Teixeira PA, De Castro RA, Ferreira FR, Cunha MM, Torres AP, Penha CV, Rozental S, Lopes-Bezerra LM: L-DOPA accessibility in culture medium increases melanin expression and virulence of Sporothrix schenckii yeast cells. Med Mycol: Offic Publ Int Soc Hum Anim Mycol. 2010, 48 (5): 687-695.

    CAS  Google Scholar 

  24. 24.

    Zhang Y, Hagen F, Stielow B, Rodrigues AM, Samerpitak K, Xun Z, Feng P, Yang L, Chen M, Deng S, Li S, Liao W, Li R, Li F, Meis JF, Guarro J, Teixeira MM, Al-Zahrani , Camargo ZP, Zhang L, Hoog S: Phylogeography and evolutionary patterns in Sporothrix species with a pathogenic potential for mammals. Persoonia. in press

  25. 25.

    de Meyer EM, de Beer ZW, Summerbell RC, Moharram AM, de Hoog GS, Vismer HF, Wingfield MJ: Taxonomy and phylogeny of new wood- and soil-inhabiting Sporothrix species in the Ophiostoma stenoceras-Sporothrix schenckii complex. Mycologia. 2008, 100 (4): 647-661.

    PubMed  Google Scholar 

  26. 26.

    DiGuistini S, Wang Y, Liao NY, Taylor G, Tanguay P, Feau N, Henrissat B, Chan SK, Hesse-Orce U, Alamouti SM, Tsui CK, Docking RT, Levasseur A, Haridas S, Robertson G, Birol I, Holt RA, Marra MA, Hamelin RC, Hirst M, Jones SJ, Bohlmann J, Breuil C: Genome and transcriptome analyses of the mountain pine beetle-fungal symbiont Grosmannia clavigera, a lodgepole pine pathogen. Proc Natl Acad Sci U S A. 2011, 108 (6): 2504-2509.

    CAS  PubMed Central  PubMed  Google Scholar 

  27. 27.

    Bentz BJ, Regniere J, Fettig CJ, Hansen EM, Hayes JL, Hicke JA, Kesley RG, Negron JF, Seybold SJ: Climate change and bark beetles of the western United States and Canada: Direct and indirect effects. Bioscience. 2010, 60 (8): 12-

    Google Scholar 

  28. 28.

    Amselem J, Cuomo CA, van Kan JA, Viaud M, Benito EP, Couloux A, Coutinho PM, de Vries RP, Dyer PS, Fillinger S, Fournier E, Gout L, Hahn M, Kohn L, Lapalu N, Plummer KM, Pradier JM, Quevillon E, Sharon A, Simon A, ten Have A, Tudzynski B, Tudzynski P, Wincker P, Andrew M, Anthouard V, Beever RE, Beffa R, Benoit I, Bouzid O, et al: Genomic analysis of the necrotrophic fungal pathogens Sclerotinia sclerotiorum and Botrytis cinerea. PLoS Genet. 2011, 7 (8): e1002230-

    CAS  PubMed Central  PubMed  Google Scholar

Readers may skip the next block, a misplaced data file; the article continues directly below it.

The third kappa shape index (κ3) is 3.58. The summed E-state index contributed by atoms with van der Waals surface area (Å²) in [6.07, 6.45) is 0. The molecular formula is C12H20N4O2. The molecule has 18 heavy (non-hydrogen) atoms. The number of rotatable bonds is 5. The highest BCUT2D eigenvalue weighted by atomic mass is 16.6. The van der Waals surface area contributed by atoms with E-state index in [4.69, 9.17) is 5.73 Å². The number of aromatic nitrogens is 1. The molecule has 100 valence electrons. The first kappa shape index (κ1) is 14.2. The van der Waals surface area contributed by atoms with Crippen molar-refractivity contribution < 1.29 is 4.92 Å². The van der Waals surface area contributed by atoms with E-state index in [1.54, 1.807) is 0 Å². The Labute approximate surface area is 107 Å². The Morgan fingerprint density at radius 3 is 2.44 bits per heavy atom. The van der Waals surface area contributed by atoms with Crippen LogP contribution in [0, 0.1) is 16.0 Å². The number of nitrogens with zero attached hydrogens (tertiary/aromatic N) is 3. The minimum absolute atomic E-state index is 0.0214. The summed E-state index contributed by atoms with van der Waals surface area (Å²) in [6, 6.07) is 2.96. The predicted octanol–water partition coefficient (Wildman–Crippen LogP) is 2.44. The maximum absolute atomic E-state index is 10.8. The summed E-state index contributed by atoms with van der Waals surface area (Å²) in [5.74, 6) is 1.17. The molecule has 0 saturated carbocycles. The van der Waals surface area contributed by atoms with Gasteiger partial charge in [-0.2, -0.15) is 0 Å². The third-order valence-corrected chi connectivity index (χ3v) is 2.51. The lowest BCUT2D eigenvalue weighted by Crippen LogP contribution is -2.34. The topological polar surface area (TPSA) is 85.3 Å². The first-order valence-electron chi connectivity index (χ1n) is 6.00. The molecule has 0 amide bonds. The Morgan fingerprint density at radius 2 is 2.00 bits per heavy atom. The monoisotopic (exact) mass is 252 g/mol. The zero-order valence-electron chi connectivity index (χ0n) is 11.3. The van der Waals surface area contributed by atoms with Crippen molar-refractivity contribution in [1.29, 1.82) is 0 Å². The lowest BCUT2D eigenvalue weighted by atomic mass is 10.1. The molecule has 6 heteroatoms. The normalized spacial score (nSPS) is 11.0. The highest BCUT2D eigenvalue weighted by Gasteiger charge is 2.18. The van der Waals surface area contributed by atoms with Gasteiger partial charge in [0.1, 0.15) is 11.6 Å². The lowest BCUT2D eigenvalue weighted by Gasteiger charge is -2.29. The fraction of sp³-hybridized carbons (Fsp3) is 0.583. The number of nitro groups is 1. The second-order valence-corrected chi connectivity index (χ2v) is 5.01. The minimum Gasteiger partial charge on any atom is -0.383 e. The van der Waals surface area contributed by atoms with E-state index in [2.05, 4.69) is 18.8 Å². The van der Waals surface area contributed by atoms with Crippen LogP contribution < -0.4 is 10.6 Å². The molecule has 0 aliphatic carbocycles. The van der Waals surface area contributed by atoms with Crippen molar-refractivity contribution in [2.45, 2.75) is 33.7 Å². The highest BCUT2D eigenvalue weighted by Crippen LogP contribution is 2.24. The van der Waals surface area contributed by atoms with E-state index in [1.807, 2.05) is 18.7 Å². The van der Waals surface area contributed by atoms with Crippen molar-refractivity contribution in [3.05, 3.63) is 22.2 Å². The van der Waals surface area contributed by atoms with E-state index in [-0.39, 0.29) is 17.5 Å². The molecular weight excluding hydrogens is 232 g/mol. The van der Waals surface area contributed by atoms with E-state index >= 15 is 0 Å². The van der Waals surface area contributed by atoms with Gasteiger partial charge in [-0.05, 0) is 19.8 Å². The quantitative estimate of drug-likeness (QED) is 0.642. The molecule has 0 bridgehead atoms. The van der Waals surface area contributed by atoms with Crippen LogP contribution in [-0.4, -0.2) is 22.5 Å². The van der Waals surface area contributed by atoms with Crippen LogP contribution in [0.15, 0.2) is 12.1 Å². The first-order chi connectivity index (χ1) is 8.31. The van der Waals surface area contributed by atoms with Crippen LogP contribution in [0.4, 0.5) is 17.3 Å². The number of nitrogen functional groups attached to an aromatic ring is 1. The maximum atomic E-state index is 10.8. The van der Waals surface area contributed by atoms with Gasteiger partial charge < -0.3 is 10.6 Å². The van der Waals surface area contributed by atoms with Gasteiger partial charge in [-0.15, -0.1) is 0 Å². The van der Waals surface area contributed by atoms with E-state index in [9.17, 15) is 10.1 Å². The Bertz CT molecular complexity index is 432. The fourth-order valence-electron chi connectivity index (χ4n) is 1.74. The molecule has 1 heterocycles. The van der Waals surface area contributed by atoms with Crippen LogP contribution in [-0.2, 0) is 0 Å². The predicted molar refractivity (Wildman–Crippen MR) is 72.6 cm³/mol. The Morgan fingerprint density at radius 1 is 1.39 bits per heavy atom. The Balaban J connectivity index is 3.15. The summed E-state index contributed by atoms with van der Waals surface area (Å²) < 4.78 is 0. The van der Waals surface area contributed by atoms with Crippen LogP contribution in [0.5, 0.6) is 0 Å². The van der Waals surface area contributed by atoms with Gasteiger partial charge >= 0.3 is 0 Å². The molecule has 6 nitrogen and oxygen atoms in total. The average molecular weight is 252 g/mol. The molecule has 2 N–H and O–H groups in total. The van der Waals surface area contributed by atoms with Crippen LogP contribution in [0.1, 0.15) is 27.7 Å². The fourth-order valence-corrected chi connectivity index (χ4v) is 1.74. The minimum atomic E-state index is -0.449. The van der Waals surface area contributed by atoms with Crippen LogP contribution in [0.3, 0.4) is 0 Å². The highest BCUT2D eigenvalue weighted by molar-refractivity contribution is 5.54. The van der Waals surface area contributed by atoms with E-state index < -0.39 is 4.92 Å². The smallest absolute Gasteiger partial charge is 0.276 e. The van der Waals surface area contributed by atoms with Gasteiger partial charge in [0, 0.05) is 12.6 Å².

29. 29.

    Sharpton TJ, Stajich JE, Rounsley SD, Gardner MJ, Wortman JR, Jordar VS, Maiti R, Kodira CD, Neafsey DE, Zeng Q, Hung CY, McMahan C, Muszewska A, Grynberg M, Mandel MA, Kellner EM, Barker BM, Galgiani JN, Orbach MJ, Kirkland TN, Cole GT, Henn MR, Birren BW, Taylor JW: Comparative genomic analyses of the human fungal pathogens Coccidioides and their relatives. Genome Res. 2009, 19 (10): 1722-1731.

    CAS  PubMed Central  PubMed  Google Scholar 

  30. 30.

    Theodoro RC, Teixeira Mde M, Felipe MS, Paduan Kdos S, Ribolla PM, San-Blas G, Bagagli E: Genus paracoccidioides: species recognition and biogeographic aspects. PLoS One. 2012, 7 (5): e37694-

    CAS  PubMed Central  PubMed  Google Scholar 

  31. 31.

    Ambrosio AB, do Nascimento LC, Oliveira BV, Teixeira PJ, Tiburcio RA, Toledo Thomazella DP, Leme AF, Carazzolle MF, Vidal RO, Mieczkowski P, Meinhardt LW, Pereira GA, Cabrera OG: Global analyses of Ceratocystis cacaofunesta mitochondria: from genome to proteome. BMC Genomics. 2013, 14: 91-

    CAS  PubMed Central  PubMed  Google Scholar 

  32. 32.

    Dujon B: Group I introns as mobile genetic elements: facts and mechanistic speculations–a review. Gene. 1989, 82 (1): 91-114.

    CAS  PubMed  Google Scholar 

  33. 33.

    Cummings DJ, McNally KL, Domenico JM, Matsuura ET: The complete DNA sequence of the mitochondrial genome of Podospora anserina. Curr Genet. 1990, 17 (5): 375-402.

    CAS  PubMed  Google Scholar 

  34. 34.

    Lambowitz AM, Perlman PS: Involvement of aminoacyl-tRNA synthetases and other proteins in group I and group II intron splicing. Trends Biochem Sci. 1990, 15 (11): 440-444.

    PubMed  Google Scholar 

  35. 35.

    Sethuraman J, Majer A, Friedrich NC, Edgell DR, Hausner G: Genes within genes: multiple LAGLIDADG homing endonucleases target the ribosomal protein S3 gene encoded within an rnl group I intron of Ophiostoma and related taxa. Mol Biol Evol. 2009, 26 (10): 2299-2315.

    CAS  PubMed  Google Scholar 

  36. 36.

    Joardar V, Abrams NF, Hostetler J, Paukstelis PJ, Pakala S, Pakala SB, Zafar N, Abolude OO, Payne G, Andrianopoulos A, Denning DW, Nierman WC: Sequencing of mitochondrial genomes of nine Aspergillus and Penicillium species identifies mobile introns and accessory genes as main sources of genome size variability. BMC Genomics. 2012, 13: 698-

    CAS  PubMed Central  PubMed  Google Scholar 

  37. 37.

    Xue M, Yang J, Li Z, Hu S, Yao N, Dean RA, Zhao W, Shen M, Zhang H, Li C, Liu L, Cao L, Xu X, Xing Y, Hsiang T, Zhang Z, Xu JR, Peng YL: Comparative analysis of the genomes of two field isolates of the rice blast fungus Magnaporthe oryzae. PLoS Genet. 2012, 8 (8): e1002869-

    PubMed Central  PubMed  Google Scholar 

  38. 38.

    Daboussi MJ, Capy P: Transposable elements in filamentous fungi. Annu Rev Microbiol. 2003, 57: 275-299.

    CAS  PubMed  Google Scholar 

  39. 39.